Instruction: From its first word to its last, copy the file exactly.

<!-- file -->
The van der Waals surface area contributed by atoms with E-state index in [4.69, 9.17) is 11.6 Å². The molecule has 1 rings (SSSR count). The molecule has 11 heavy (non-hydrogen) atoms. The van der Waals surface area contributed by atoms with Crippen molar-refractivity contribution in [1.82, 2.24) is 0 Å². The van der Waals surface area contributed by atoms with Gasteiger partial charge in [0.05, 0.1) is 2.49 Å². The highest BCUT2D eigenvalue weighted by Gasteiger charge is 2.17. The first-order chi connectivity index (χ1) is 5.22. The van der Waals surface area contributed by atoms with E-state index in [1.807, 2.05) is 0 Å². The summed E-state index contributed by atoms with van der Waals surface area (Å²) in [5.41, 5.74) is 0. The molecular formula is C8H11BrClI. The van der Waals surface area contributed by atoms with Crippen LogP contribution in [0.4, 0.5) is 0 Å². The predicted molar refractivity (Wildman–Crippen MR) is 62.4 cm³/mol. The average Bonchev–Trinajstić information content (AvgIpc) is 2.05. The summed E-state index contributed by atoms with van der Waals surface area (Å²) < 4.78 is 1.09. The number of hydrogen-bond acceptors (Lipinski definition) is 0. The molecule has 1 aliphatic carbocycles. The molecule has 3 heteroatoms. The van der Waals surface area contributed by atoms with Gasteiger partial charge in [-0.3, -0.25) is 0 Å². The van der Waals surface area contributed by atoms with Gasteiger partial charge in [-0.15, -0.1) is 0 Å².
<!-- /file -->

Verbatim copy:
The van der Waals surface area contributed by atoms with E-state index in [4.69, 9.17) is 11.6 Å². The molecule has 1 rings (SSSR count). The molecule has 11 heavy (non-hydrogen) atoms. The van der Waals surface area contributed by atoms with Crippen molar-refractivity contribution in [1.82, 2.24) is 0 Å². The van der Waals surface area contributed by atoms with Gasteiger partial charge in [0.05, 0.1) is 2.49 Å². The highest BCUT2D eigenvalue weighted by Gasteiger charge is 2.17. The first-order chi connectivity index (χ1) is 5.22. The van der Waals surface area contributed by atoms with E-state index in [1.807, 2.05) is 0 Å². The summed E-state index contributed by atoms with van der Waals surface area (Å²) in [5.41, 5.74) is 0. The molecular formula is C8H11BrClI. The van der Waals surface area contributed by atoms with Crippen LogP contribution in [0.4, 0.5) is 0 Å². The predicted molar refractivity (Wildman–Crippen MR) is 62.4 cm³/mol. The average Bonchev–Trinajstić information content (AvgIpc) is 2.05. The summed E-state index contributed by atoms with van der Waals surface area (Å²) < 4.78 is 1.09. The number of hydrogen-bond acceptors (Lipinski definition) is 0. The molecule has 1 aliphatic carbocycles. The molecule has 3 heteroatoms. The van der Waals surface area contributed by atoms with Gasteiger partial charge in [-0.3, -0.25) is 0 Å². The van der Waals surface area contributed by atoms with Gasteiger partial charge in [-0.15, -0.1) is 0 Å².